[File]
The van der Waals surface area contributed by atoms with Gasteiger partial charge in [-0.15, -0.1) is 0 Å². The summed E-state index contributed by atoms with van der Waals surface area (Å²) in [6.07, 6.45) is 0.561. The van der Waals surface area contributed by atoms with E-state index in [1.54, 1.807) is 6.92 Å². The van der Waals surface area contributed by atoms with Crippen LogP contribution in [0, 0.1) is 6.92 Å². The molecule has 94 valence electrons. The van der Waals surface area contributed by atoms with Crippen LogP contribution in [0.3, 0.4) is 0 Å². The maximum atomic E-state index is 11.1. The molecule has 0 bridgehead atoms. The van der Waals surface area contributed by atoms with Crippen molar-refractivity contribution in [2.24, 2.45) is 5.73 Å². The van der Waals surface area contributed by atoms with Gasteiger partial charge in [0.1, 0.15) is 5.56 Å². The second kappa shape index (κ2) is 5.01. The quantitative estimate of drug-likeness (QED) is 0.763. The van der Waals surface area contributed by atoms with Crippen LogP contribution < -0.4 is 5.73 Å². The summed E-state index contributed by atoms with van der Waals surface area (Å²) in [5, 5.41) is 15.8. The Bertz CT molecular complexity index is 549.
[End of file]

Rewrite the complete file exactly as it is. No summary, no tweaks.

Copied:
The van der Waals surface area contributed by atoms with Gasteiger partial charge in [-0.15, -0.1) is 0 Å². The summed E-state index contributed by atoms with van der Waals surface area (Å²) in [6.07, 6.45) is 0.561. The van der Waals surface area contributed by atoms with E-state index in [1.54, 1.807) is 6.92 Å². The van der Waals surface area contributed by atoms with Crippen LogP contribution in [0, 0.1) is 6.92 Å². The molecule has 94 valence electrons. The van der Waals surface area contributed by atoms with Crippen LogP contribution in [0.3, 0.4) is 0 Å². The maximum atomic E-state index is 11.1. The molecule has 0 bridgehead atoms. The van der Waals surface area contributed by atoms with Crippen molar-refractivity contribution in [2.24, 2.45) is 5.73 Å². The van der Waals surface area contributed by atoms with Gasteiger partial charge in [0.1, 0.15) is 5.56 Å². The second kappa shape index (κ2) is 5.01. The quantitative estimate of drug-likeness (QED) is 0.763. The van der Waals surface area contributed by atoms with Crippen LogP contribution < -0.4 is 5.73 Å². The summed E-state index contributed by atoms with van der Waals surface area (Å²) in [5, 5.41) is 15.8. The Bertz CT molecular complexity index is 549.